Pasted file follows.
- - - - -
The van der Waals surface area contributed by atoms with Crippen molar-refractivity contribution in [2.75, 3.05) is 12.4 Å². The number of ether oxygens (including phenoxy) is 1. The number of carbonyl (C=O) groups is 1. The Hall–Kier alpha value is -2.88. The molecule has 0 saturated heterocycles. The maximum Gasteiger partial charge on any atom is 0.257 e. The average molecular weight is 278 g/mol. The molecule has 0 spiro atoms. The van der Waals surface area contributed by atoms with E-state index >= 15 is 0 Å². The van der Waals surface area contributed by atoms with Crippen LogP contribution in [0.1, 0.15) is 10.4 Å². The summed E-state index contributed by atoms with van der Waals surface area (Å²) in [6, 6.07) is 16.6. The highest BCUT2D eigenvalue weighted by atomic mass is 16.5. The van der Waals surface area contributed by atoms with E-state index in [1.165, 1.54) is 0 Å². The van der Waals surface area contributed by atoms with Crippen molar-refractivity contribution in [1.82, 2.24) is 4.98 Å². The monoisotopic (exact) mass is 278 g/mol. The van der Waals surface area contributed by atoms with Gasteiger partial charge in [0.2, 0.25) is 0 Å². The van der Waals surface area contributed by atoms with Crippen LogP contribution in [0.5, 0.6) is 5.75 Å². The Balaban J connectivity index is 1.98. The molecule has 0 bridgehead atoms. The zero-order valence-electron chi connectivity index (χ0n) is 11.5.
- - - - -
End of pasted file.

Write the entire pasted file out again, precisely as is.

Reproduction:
The van der Waals surface area contributed by atoms with Crippen molar-refractivity contribution in [2.75, 3.05) is 12.4 Å². The number of ether oxygens (including phenoxy) is 1. The number of carbonyl (C=O) groups is 1. The Hall–Kier alpha value is -2.88. The molecule has 0 saturated heterocycles. The maximum Gasteiger partial charge on any atom is 0.257 e. The average molecular weight is 278 g/mol. The molecule has 0 spiro atoms. The van der Waals surface area contributed by atoms with E-state index >= 15 is 0 Å². The van der Waals surface area contributed by atoms with Crippen LogP contribution in [0.1, 0.15) is 10.4 Å². The summed E-state index contributed by atoms with van der Waals surface area (Å²) in [6, 6.07) is 16.6. The highest BCUT2D eigenvalue weighted by atomic mass is 16.5. The van der Waals surface area contributed by atoms with E-state index in [1.165, 1.54) is 0 Å². The van der Waals surface area contributed by atoms with Crippen molar-refractivity contribution in [1.82, 2.24) is 4.98 Å². The monoisotopic (exact) mass is 278 g/mol. The van der Waals surface area contributed by atoms with Gasteiger partial charge in [0.2, 0.25) is 0 Å². The van der Waals surface area contributed by atoms with Crippen LogP contribution in [0.5, 0.6) is 5.75 Å². The Balaban J connectivity index is 1.98. The molecule has 0 bridgehead atoms. The zero-order valence-electron chi connectivity index (χ0n) is 11.5.